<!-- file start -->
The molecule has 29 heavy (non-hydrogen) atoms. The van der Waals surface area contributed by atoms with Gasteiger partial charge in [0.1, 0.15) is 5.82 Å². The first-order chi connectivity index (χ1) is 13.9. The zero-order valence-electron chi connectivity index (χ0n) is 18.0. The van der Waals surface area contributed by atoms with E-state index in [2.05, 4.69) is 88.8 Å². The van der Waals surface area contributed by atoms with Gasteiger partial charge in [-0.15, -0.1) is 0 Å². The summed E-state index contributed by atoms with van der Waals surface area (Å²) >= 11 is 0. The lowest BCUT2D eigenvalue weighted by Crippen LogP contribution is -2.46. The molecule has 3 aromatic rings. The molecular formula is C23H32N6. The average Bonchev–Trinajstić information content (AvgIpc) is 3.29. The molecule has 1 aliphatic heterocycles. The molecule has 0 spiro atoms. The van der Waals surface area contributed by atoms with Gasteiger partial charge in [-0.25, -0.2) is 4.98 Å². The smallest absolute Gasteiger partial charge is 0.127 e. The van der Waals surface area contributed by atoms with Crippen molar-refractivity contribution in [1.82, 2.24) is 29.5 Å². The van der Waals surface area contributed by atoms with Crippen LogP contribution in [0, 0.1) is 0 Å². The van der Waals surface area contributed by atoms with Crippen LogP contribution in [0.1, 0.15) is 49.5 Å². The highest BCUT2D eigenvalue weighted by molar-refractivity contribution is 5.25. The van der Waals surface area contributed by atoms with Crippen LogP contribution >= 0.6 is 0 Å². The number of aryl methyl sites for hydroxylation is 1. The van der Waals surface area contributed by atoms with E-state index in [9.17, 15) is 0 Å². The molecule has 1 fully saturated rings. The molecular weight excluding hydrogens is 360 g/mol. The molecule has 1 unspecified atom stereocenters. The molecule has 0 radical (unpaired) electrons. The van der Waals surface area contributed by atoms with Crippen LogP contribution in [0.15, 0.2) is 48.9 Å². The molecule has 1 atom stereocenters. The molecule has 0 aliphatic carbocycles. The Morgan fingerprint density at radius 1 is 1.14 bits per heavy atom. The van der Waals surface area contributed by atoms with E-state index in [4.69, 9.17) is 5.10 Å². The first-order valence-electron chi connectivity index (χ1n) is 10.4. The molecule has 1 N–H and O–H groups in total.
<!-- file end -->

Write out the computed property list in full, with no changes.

The molecule has 29 heavy (non-hydrogen) atoms. The van der Waals surface area contributed by atoms with Gasteiger partial charge in [0.1, 0.15) is 5.82 Å². The first-order chi connectivity index (χ1) is 13.9. The zero-order valence-electron chi connectivity index (χ0n) is 18.0. The van der Waals surface area contributed by atoms with E-state index in [2.05, 4.69) is 88.8 Å². The van der Waals surface area contributed by atoms with Gasteiger partial charge in [-0.15, -0.1) is 0 Å². The summed E-state index contributed by atoms with van der Waals surface area (Å²) >= 11 is 0. The lowest BCUT2D eigenvalue weighted by Crippen LogP contribution is -2.46. The molecule has 3 aromatic rings. The molecular formula is C23H32N6. The average Bonchev–Trinajstić information content (AvgIpc) is 3.29. The molecule has 1 aliphatic heterocycles. The molecule has 0 spiro atoms. The van der Waals surface area contributed by atoms with Gasteiger partial charge in [-0.25, -0.2) is 4.98 Å². The smallest absolute Gasteiger partial charge is 0.127 e. The van der Waals surface area contributed by atoms with Crippen molar-refractivity contribution in [1.82, 2.24) is 29.5 Å². The van der Waals surface area contributed by atoms with Crippen LogP contribution in [0, 0.1) is 0 Å². The van der Waals surface area contributed by atoms with Crippen LogP contribution in [0.1, 0.15) is 49.5 Å². The highest BCUT2D eigenvalue weighted by molar-refractivity contribution is 5.25. The van der Waals surface area contributed by atoms with Crippen LogP contribution >= 0.6 is 0 Å². The number of aryl methyl sites for hydroxylation is 1. The van der Waals surface area contributed by atoms with E-state index in [9.17, 15) is 0 Å². The molecule has 1 fully saturated rings. The molecular weight excluding hydrogens is 360 g/mol. The molecule has 1 unspecified atom stereocenters. The molecule has 0 radical (unpaired) electrons. The van der Waals surface area contributed by atoms with Crippen LogP contribution in [0.15, 0.2) is 48.9 Å². The molecule has 1 atom stereocenters. The molecule has 0 aliphatic carbocycles. The Morgan fingerprint density at radius 1 is 1.14 bits per heavy atom. The van der Waals surface area contributed by atoms with E-state index in [4.69, 9.17) is 5.10 Å². The first-order valence-electron chi connectivity index (χ1n) is 10.4. The molecule has 1 N–H and O–H groups in total.